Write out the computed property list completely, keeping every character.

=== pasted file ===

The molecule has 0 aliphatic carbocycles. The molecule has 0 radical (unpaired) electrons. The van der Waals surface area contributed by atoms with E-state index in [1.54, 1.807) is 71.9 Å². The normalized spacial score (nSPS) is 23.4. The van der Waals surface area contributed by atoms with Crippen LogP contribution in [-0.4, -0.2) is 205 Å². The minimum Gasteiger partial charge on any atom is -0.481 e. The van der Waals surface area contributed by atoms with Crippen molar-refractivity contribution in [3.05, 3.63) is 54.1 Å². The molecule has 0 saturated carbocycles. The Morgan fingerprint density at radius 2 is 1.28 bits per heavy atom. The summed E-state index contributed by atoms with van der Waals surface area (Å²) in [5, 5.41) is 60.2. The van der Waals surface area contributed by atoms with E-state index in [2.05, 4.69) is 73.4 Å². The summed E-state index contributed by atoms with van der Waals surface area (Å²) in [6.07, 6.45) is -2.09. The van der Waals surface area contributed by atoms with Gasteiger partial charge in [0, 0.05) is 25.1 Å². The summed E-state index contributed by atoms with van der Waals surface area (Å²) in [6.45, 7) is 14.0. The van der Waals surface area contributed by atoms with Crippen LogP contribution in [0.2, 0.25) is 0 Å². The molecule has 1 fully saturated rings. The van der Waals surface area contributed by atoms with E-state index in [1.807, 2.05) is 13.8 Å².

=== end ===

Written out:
The molecule has 0 aliphatic carbocycles. The molecule has 0 radical (unpaired) electrons. The van der Waals surface area contributed by atoms with E-state index in [1.54, 1.807) is 71.9 Å². The normalized spacial score (nSPS) is 23.4. The van der Waals surface area contributed by atoms with Crippen LogP contribution in [-0.4, -0.2) is 205 Å². The minimum Gasteiger partial charge on any atom is -0.481 e. The van der Waals surface area contributed by atoms with Crippen molar-refractivity contribution in [3.05, 3.63) is 54.1 Å². The molecule has 0 saturated carbocycles. The Morgan fingerprint density at radius 2 is 1.28 bits per heavy atom. The summed E-state index contributed by atoms with van der Waals surface area (Å²) in [5, 5.41) is 60.2. The van der Waals surface area contributed by atoms with E-state index in [2.05, 4.69) is 73.4 Å². The summed E-state index contributed by atoms with van der Waals surface area (Å²) in [6.07, 6.45) is -2.09. The van der Waals surface area contributed by atoms with Gasteiger partial charge in [0, 0.05) is 25.1 Å². The summed E-state index contributed by atoms with van der Waals surface area (Å²) in [6.45, 7) is 14.0. The van der Waals surface area contributed by atoms with Crippen LogP contribution in [0.2, 0.25) is 0 Å². The molecule has 1 fully saturated rings. The van der Waals surface area contributed by atoms with E-state index in [1.807, 2.05) is 13.8 Å².